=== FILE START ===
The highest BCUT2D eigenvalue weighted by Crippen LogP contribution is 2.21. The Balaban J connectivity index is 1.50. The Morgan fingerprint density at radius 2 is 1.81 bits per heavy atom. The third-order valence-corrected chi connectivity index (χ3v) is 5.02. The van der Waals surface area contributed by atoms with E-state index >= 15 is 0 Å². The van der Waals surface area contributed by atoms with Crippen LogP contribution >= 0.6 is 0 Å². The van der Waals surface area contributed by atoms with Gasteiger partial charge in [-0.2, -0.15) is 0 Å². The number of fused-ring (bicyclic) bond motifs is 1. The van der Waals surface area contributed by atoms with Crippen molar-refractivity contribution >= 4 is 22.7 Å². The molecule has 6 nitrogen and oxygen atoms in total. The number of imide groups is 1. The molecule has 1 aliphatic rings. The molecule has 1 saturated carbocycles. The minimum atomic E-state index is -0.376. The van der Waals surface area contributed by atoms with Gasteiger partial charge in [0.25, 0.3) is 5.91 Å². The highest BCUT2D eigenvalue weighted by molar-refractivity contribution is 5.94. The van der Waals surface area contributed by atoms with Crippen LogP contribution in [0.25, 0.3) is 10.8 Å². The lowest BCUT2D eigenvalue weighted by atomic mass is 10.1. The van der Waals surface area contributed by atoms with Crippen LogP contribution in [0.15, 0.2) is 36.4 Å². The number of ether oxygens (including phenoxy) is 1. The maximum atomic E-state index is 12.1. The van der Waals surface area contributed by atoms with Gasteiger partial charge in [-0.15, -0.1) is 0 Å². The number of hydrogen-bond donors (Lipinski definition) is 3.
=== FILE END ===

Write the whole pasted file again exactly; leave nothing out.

The highest BCUT2D eigenvalue weighted by Crippen LogP contribution is 2.21. The Balaban J connectivity index is 1.50. The Morgan fingerprint density at radius 2 is 1.81 bits per heavy atom. The third-order valence-corrected chi connectivity index (χ3v) is 5.02. The van der Waals surface area contributed by atoms with E-state index >= 15 is 0 Å². The van der Waals surface area contributed by atoms with Crippen LogP contribution >= 0.6 is 0 Å². The van der Waals surface area contributed by atoms with Gasteiger partial charge in [-0.2, -0.15) is 0 Å². The number of fused-ring (bicyclic) bond motifs is 1. The van der Waals surface area contributed by atoms with Crippen molar-refractivity contribution >= 4 is 22.7 Å². The molecule has 6 nitrogen and oxygen atoms in total. The number of imide groups is 1. The molecule has 1 aliphatic rings. The molecule has 1 saturated carbocycles. The minimum atomic E-state index is -0.376. The van der Waals surface area contributed by atoms with Gasteiger partial charge in [0.25, 0.3) is 5.91 Å². The highest BCUT2D eigenvalue weighted by molar-refractivity contribution is 5.94. The van der Waals surface area contributed by atoms with Crippen LogP contribution in [0.25, 0.3) is 10.8 Å². The lowest BCUT2D eigenvalue weighted by atomic mass is 10.1. The van der Waals surface area contributed by atoms with Crippen LogP contribution in [0.15, 0.2) is 36.4 Å². The number of ether oxygens (including phenoxy) is 1. The maximum atomic E-state index is 12.1. The van der Waals surface area contributed by atoms with Gasteiger partial charge in [-0.15, -0.1) is 0 Å². The number of hydrogen-bond donors (Lipinski definition) is 3.